Friday Discussion (01/02/21)
What the Commonwealth have in common
The B.Sc. students gathered online on 1st of February, 2021, to discuss certain issues and topics as a part of the Friday Discussion. This time we talked about the Commonwealth Nations and what they have in common. Like always, Ms. Saylee Jog moderated the discussion.
The Commonwealth was officially formed in 1931, when Britain and the Dominion countries (Canada, Newfoundland, Australia, New Zealand, South Africa, and the Irish Free State) agreed to the equality of each nation or community under the British Empire. This meant that the British did not rule any of these nations but they owed loyalty to the British king or queen. This arrangement is known as the ‘Commonwealth’. As of today, there are as many as 54 countries which are members of the Commonwealth Nations,most of which were colonized by the British.
On comparing the growth models of the Commonwealth nations to that of the others, it can be concluded that there is a considerable difference in the magnitude of development between the two. Also, the countries which preserved their domestic markets before opening them to the foreign sector, have progressed at a greater pace than the Commonwealth nations which comparatively had inward-looking trade policies.
There are many Commonwealth nations for whom colonization negatively harmed certain growth-related aspects. In the case of education, Korea, which was colonized by Japan, gave more priority towards education than India during the colonial era. Thus, after gaining independence, Korea progressed at a faster pace than India. However, if we compare India to other Commonwealth nations like Australia, the education level is higher in Australia. This is because many Britishers settled in Australia as it had a better climate suitable for them to settle down, unlike the tropical climate of India. Colonization also caused internal changes and differences in many countries. For example, before leaving India, the East India Company (EIC) incorporated many divide and rule policies which induced rifts between cultural and religious groups and ultimately led to the division of India into the present day Pakistan and India.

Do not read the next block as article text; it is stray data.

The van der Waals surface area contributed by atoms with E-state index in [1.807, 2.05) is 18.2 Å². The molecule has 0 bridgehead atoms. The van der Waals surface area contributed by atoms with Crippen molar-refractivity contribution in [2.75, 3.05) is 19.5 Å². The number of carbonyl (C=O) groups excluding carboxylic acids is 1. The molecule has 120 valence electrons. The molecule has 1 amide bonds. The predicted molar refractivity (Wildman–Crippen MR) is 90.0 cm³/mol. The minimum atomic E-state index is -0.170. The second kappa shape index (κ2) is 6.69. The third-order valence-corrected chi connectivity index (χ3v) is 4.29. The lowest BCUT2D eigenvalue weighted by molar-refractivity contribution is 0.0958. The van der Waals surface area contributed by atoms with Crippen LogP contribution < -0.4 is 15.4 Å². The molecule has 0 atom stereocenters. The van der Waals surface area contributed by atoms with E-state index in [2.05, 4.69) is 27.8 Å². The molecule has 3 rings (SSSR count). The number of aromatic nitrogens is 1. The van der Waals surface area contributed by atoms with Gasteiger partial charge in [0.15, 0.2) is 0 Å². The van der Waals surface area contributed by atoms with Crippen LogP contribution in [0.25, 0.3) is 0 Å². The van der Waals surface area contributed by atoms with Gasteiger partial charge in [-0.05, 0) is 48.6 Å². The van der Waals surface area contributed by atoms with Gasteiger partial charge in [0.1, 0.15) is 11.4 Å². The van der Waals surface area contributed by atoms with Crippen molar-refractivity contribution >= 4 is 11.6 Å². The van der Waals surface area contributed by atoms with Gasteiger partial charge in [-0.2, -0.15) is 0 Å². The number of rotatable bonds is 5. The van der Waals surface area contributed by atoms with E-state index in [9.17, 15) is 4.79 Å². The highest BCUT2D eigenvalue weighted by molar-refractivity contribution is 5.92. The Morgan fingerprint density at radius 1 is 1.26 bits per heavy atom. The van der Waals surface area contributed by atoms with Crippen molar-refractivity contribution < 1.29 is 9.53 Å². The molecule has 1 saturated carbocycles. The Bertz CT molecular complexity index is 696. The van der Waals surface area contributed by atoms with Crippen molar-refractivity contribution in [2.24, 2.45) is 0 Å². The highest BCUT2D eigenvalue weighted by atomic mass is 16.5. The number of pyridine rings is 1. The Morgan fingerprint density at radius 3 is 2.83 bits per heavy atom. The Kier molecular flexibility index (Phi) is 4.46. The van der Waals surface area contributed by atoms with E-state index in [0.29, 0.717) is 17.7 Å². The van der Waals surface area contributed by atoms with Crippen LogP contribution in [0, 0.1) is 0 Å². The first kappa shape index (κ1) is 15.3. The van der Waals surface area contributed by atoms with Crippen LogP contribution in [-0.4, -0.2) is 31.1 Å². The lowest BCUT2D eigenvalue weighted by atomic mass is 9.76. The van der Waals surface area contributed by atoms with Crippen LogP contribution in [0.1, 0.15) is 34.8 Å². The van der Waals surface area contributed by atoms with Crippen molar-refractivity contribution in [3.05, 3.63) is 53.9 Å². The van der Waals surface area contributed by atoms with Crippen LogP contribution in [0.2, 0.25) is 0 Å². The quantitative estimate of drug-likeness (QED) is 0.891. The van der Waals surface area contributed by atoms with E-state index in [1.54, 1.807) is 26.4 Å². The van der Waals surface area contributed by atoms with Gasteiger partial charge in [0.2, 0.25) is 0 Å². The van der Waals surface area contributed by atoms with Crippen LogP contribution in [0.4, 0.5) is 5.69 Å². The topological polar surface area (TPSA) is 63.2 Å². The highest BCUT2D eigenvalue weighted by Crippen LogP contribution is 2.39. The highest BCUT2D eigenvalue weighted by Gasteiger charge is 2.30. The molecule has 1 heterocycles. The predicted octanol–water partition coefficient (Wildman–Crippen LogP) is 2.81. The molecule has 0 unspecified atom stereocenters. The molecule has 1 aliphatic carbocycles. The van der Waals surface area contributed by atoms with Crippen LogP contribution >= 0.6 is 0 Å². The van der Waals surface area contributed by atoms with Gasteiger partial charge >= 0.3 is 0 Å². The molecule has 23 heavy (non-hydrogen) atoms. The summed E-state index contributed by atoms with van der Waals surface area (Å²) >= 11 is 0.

The Britishers also practiced ‘Settler Colonialism’ in countries like Australia, New Zealand and South Africa. In these ‘settler’ countries, the local population witnessed a steep decline due to violent depopulation, which included inhuman resettlement, by the British.
On the flip side, the British rule also brought about some major development and socio-cultural changes, the benefits of which were reaped by India. For example, the EIC introduced railways and postal services in India. Even if it was for their trade, they couldn’t have taken it back with them. Also, they banned certain inhuman social practices like sati and child marriage. In the early 2000s, the services and IT sectors saw massive growth, which was definitely aided by the early exposure to the English language. On the contrary, non-Commonwealth nations lacked human capital export simply because of the language barrier. The British gave India constitutional democracy. Therefore, despite the cultural differences seen in India, it is comparatively disciplined and peaceful as compared to other non-Commonwealth nations like Ethiopia, where there are continuous civil wars and internal conflicts.
It is well said that – Give credit where credit’s due. In this context, if it weren’t for the British colonialism, it would have probably been difficult to imagine Commonwealth countries like they are today, especially India.
‘Why Nations Fail’ authored by Daron Acemoglu and James A. Robinson
‘Post American World’ authored by Fareed Zakaria
‘Empire: How Britain made the Modern World’ authored by Niall Ferguson
‘A Farewell to Alms: Brief Economic History of the World’ authored by Gregory Clark